Although previews presented this as both a fish-out-of-water (hockey player tries to figure skate) and a taming-of-the-shrew (uncouth hockey player tames snobby rich girl) story, the reality is deeper and more enjoyable. D.B. Sweeney’s Doug Dorsey is an athlete forced into early retirement by an injury who so misses physical exertion and competition that he is willing to become a figure skater—a sport he considered beneath his contempt—in order to get back to it. Moira Kelly’s Kate Moseley is a woman who, with her talent, training, and drive, should have won many gold medals by now, but her unhappiness and self-doubt have gotten in the way. The Cutting Edge is about both characters learning to be humble and to let go of their fear. Plus, figure skating!

Whale Rider
There may not be a professional league for riding whales, but this wonderful movie has all the hallmarks of a lady sports movie nonetheless. Girl attempting to participate in activity that only males are supposed to engage in? Check. Male relative who loves girl but thinks her attempt to pierce the gender boundaries is wrong? Check. Pai’s story, which takes place in New Zealand among her Maori tribe, is both heartbreaking and beautiful.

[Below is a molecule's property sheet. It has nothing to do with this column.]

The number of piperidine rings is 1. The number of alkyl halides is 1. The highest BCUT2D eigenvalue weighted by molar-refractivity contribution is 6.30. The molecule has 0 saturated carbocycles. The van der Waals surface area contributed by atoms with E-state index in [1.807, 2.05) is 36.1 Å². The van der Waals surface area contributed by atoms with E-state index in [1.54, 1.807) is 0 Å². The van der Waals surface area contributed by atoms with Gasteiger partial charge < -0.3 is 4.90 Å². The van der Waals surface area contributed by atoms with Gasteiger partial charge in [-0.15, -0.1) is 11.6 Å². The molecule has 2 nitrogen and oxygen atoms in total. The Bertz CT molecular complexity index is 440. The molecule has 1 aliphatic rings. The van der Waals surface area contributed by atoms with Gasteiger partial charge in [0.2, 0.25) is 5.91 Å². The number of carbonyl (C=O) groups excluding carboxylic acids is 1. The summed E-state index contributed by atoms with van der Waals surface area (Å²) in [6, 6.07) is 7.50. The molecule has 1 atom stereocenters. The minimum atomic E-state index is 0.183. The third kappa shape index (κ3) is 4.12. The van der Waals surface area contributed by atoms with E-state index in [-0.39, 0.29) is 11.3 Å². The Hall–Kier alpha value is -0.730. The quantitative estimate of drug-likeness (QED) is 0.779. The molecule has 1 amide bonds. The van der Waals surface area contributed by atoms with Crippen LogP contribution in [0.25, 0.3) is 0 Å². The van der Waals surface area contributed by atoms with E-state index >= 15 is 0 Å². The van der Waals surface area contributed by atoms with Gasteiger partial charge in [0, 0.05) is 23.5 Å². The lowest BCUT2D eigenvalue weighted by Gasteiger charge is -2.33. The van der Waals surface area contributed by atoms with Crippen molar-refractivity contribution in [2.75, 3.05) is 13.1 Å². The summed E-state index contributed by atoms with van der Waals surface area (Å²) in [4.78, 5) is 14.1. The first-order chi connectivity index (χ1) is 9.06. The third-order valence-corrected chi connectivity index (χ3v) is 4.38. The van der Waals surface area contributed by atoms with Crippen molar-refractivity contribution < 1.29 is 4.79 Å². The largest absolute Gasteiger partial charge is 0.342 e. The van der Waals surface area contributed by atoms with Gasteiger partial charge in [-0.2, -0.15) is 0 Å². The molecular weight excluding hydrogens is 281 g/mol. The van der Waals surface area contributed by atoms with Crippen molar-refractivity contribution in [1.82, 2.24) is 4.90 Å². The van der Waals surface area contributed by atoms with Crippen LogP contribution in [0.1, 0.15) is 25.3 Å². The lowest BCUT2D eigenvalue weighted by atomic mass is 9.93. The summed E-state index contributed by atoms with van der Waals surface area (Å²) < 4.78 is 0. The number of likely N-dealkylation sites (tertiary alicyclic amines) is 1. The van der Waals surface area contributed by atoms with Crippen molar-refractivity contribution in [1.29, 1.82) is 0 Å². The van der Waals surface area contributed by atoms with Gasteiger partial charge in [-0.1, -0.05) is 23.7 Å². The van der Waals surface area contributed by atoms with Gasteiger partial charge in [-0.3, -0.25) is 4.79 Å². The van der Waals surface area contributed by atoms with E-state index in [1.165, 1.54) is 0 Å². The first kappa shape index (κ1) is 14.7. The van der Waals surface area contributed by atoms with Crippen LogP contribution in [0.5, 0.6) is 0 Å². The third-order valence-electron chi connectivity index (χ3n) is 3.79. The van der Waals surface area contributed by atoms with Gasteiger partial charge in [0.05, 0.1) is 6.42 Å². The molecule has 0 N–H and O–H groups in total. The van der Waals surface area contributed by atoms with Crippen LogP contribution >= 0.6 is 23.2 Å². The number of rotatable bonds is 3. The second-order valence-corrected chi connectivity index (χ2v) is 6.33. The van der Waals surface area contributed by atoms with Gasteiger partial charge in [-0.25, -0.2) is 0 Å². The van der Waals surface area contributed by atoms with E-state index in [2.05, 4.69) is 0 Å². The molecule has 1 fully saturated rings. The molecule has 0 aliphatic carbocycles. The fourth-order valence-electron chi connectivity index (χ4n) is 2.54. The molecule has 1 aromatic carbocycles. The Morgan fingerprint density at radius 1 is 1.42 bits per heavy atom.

After her soccer star older brother is killed in a car accident, 15-year-old Gracie tries out for the boys team. This movie takes place in 1978, when girl’s teams were rare and Title IX was brand new. Gracie is honest and brutal in its portrayal of the challenges that its character faces, from the way she acts out with sex and drugs to express her grief to her harsh physical and psychological bullying at the hands of her male teammates. Gracie is loosely based on Elizabeth Shue, who plays Gracie’s mother in the movie and who played soccer in real-life on an all-boy’s team until she was 13. She says of Gracie, “The movie is really what would have happened if I hadn’t quit...I quit because of what people would think of me. The pressure from the boys. The awkward development of my body. I really, really regret it. I wish I’d been brave enough.” []

Double Dare